Unless they have qualified for a U.S. Women’s Open, most of the players on the USA Curtis Cup Team have not competed in front of large galleries. At least not the kind they experienced on Friday when the 39th Match commenced at Dun Laoghaire Golf Club.
An estimated 4,000 spectators attended the opening two sessions of foursomes and four-ball matches, and many more are expected over the weekend for the final two days of the biennial competition.
“The crowd numbers [on Friday] exceeded my expectations,” said Susan Simpson, the director of golf for the Ladies’ Golf Union, which conducts the competition in Great Britain and Ireland. “There were over 1,000 cars in the public car park. There were a bunch of coach loads that came in. A lot of the local golf clubs have organized bus parties.”
The American players were impressed by the support. All of the players have family and friends who made the trek across the Atlantic Ocean, but they were surprised by the number of spectators out rooting for the home side.
“There were so many people here,” said University of Georgia rising sophomore Bailey Tardy, who along with partner Monica Vaughn won a pair of matches. “It was six deep on almost every green. It can be a little scary, but it’s fun to see everyone out here.”
Among those watching the action on Saturday were 2014 European Ryder Cup captain Paul McGinley, of Ireland, and 2010 GB&I Curtis Cup competitor Danielle McVeigh, who has since regained her amateur status and works in Dublin. Also on property this week was three-time GB&I Walker Cup captain Nigel Edwards, of Wales, who now serves as the director of coaching for the English Golf Union.
The Curtis Cup is being staged in Ireland for only the second time, the other coming at Killarney Golf & Fishing Club in 1996. Five years ago, Killeen Golf Resort hosted a highly successful Solheim Cup, and with GB&I winning the 2012 Curtis Cup at The Nairn Golf Club in Scotland four years ago, there was excitement surrounding the competition.
As the final Saturday foursomes match walked up 18 on Saturday, a massive crowd followed. It resembled the Open Championship, conducted by The R&A, on Sunday when fans encircled the last group in the fairway. The GB&I fans went wild when Meghan MacLaren, of England, holed a 12-foot par putt to clinch a 1-up win over Sierra Brooks and Andrea Lee. She was playing with Maria Dunne, a 32-year-old driving range customer service manager who hails from Skerries, 45 minutes north of Dun Laoghaire.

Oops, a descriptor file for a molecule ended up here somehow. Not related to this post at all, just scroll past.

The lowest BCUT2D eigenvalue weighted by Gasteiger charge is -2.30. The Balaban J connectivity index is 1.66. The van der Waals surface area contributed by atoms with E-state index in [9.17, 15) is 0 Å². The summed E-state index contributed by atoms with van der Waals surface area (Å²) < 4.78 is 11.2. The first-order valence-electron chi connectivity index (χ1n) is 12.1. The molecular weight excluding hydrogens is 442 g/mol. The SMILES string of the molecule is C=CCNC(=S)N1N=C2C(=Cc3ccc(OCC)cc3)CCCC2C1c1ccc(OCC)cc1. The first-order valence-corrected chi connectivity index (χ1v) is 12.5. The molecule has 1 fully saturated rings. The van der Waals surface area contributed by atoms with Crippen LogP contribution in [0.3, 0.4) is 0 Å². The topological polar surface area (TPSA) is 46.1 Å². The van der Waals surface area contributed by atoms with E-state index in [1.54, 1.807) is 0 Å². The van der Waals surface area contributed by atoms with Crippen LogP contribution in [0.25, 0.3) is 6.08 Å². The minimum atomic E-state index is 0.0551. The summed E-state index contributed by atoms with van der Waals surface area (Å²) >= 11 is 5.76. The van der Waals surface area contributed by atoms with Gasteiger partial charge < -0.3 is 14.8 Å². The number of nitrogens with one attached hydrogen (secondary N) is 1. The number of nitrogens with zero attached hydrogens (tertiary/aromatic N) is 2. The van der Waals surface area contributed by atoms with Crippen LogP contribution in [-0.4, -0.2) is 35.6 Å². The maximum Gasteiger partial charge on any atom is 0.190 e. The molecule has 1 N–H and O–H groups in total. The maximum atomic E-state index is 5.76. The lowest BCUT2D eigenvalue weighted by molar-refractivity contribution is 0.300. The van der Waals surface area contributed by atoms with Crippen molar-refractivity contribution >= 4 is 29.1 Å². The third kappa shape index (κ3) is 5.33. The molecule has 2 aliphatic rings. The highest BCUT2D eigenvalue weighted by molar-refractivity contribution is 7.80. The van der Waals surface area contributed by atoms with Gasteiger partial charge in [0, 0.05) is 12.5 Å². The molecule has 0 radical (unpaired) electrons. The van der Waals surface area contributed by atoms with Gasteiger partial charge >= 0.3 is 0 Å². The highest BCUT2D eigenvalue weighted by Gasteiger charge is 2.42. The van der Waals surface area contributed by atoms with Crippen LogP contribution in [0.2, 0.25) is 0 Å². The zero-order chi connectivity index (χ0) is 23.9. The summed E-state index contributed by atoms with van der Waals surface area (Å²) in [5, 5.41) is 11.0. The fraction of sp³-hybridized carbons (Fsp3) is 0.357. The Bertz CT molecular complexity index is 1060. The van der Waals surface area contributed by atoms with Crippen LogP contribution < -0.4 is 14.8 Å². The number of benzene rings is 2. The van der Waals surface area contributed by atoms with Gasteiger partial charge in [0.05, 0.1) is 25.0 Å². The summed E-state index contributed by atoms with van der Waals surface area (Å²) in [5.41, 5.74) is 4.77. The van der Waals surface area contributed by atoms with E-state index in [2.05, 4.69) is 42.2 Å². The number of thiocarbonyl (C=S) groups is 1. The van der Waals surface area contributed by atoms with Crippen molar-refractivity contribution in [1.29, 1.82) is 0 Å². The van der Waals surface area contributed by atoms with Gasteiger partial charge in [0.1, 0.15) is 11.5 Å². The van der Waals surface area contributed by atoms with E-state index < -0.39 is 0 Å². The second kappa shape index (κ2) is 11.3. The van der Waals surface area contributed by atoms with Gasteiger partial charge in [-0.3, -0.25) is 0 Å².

“It’s great,” said Dunne, who has more than 200 supporters in her gallery this week, from members at Skerries Golf Club to family and friends. “It’s brilliant. I embrace it. I am absolutely loving it. It’s really encouraging. It’s not distracting at all.”
Added MacLaren: “There was one hole where we were walking from the green to the tee and there was such a massive crowd that we couldn’t even get through. It’s like you see on TV.”
Simpson said Ireland did a tremendous job promoting the Match through emails and other mailings. Ladies golf clubs also joined in by conducting golf competitions, with the winners getting the opportunity to play the championship course the Monday after the Curtis Cup.
“It seems to have worked,” said Simpson.
And Simpson believes there’s a good chance Dun Laoghaire will shatter the record of 12,000 spectators at Nairn. On Friday, club organizers were working on finding an auxiliary public parking lot. Simpson also had a special meeting with the marshals in anticipation of more people on the golf course.
“One local club is bringing 10 coach loads [on Saturday],” said Simpson. “So we’ve got quite a lot of people kicking about. Hopefully there will be 6,000 to 7,000 spectators. Everybody I’ve been speaking to said we won’t have any trouble breaking [the spectator record].”
Simpson said Dun Laoghaire couldn’t have been a better venue to stage the Match. From the course condition to the membership to the facilities, everything, she said, has been first class.
“Just look at it,” she said. “Great setting, great clubhouse, the course is perfect. It’s perfection in itself.”
David Shefter is a senior staff writer for the USGA. Email him at firstname.lastname@example.org.